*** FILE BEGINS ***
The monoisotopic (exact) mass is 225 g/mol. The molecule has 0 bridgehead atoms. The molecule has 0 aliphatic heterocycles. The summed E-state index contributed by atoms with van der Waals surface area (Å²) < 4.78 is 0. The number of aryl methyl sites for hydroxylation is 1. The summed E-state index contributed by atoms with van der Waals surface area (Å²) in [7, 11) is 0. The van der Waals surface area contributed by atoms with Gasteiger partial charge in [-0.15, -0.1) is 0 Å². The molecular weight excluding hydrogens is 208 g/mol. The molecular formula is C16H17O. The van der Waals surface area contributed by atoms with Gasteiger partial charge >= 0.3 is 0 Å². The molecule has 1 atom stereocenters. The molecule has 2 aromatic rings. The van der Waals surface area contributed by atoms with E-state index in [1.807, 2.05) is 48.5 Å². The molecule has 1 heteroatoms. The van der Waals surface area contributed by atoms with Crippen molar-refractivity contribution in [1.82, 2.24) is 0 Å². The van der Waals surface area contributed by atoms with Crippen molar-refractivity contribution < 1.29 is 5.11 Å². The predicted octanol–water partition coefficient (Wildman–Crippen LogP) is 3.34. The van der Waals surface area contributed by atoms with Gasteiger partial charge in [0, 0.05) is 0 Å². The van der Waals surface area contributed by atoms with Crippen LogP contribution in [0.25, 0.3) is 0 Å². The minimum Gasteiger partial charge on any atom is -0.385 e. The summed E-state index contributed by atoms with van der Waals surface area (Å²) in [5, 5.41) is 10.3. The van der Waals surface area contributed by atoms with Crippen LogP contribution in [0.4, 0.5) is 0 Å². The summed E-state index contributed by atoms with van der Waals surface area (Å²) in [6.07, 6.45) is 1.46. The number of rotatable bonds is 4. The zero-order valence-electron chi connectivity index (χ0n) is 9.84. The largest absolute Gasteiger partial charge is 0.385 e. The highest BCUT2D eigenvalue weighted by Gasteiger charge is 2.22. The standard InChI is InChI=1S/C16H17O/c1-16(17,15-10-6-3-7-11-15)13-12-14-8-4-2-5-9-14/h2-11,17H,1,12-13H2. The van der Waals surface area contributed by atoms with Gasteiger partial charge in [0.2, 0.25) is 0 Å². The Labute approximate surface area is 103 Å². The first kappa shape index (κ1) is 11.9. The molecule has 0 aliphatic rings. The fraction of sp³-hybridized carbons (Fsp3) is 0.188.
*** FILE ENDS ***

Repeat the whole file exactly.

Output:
The monoisotopic (exact) mass is 225 g/mol. The molecule has 0 bridgehead atoms. The molecule has 0 aliphatic heterocycles. The summed E-state index contributed by atoms with van der Waals surface area (Å²) < 4.78 is 0. The number of aryl methyl sites for hydroxylation is 1. The summed E-state index contributed by atoms with van der Waals surface area (Å²) in [7, 11) is 0. The van der Waals surface area contributed by atoms with Gasteiger partial charge in [-0.15, -0.1) is 0 Å². The molecular weight excluding hydrogens is 208 g/mol. The molecular formula is C16H17O. The van der Waals surface area contributed by atoms with Gasteiger partial charge >= 0.3 is 0 Å². The molecule has 1 atom stereocenters. The molecule has 2 aromatic rings. The van der Waals surface area contributed by atoms with E-state index in [1.807, 2.05) is 48.5 Å². The molecule has 1 heteroatoms. The van der Waals surface area contributed by atoms with Crippen molar-refractivity contribution in [1.82, 2.24) is 0 Å². The van der Waals surface area contributed by atoms with Crippen molar-refractivity contribution < 1.29 is 5.11 Å². The predicted octanol–water partition coefficient (Wildman–Crippen LogP) is 3.34. The van der Waals surface area contributed by atoms with Gasteiger partial charge in [0, 0.05) is 0 Å². The van der Waals surface area contributed by atoms with Crippen LogP contribution in [0.25, 0.3) is 0 Å². The minimum Gasteiger partial charge on any atom is -0.385 e. The summed E-state index contributed by atoms with van der Waals surface area (Å²) in [5, 5.41) is 10.3. The van der Waals surface area contributed by atoms with Crippen LogP contribution in [0.4, 0.5) is 0 Å². The summed E-state index contributed by atoms with van der Waals surface area (Å²) in [6.07, 6.45) is 1.46. The number of rotatable bonds is 4. The zero-order valence-electron chi connectivity index (χ0n) is 9.84. The largest absolute Gasteiger partial charge is 0.385 e. The highest BCUT2D eigenvalue weighted by Gasteiger charge is 2.22. The standard InChI is InChI=1S/C16H17O/c1-16(17,15-10-6-3-7-11-15)13-12-14-8-4-2-5-9-14/h2-11,17H,1,12-13H2. The van der Waals surface area contributed by atoms with Gasteiger partial charge in [0.2, 0.25) is 0 Å². The Labute approximate surface area is 103 Å². The first kappa shape index (κ1) is 11.9. The molecule has 0 aliphatic rings. The fraction of sp³-hybridized carbons (Fsp3) is 0.188.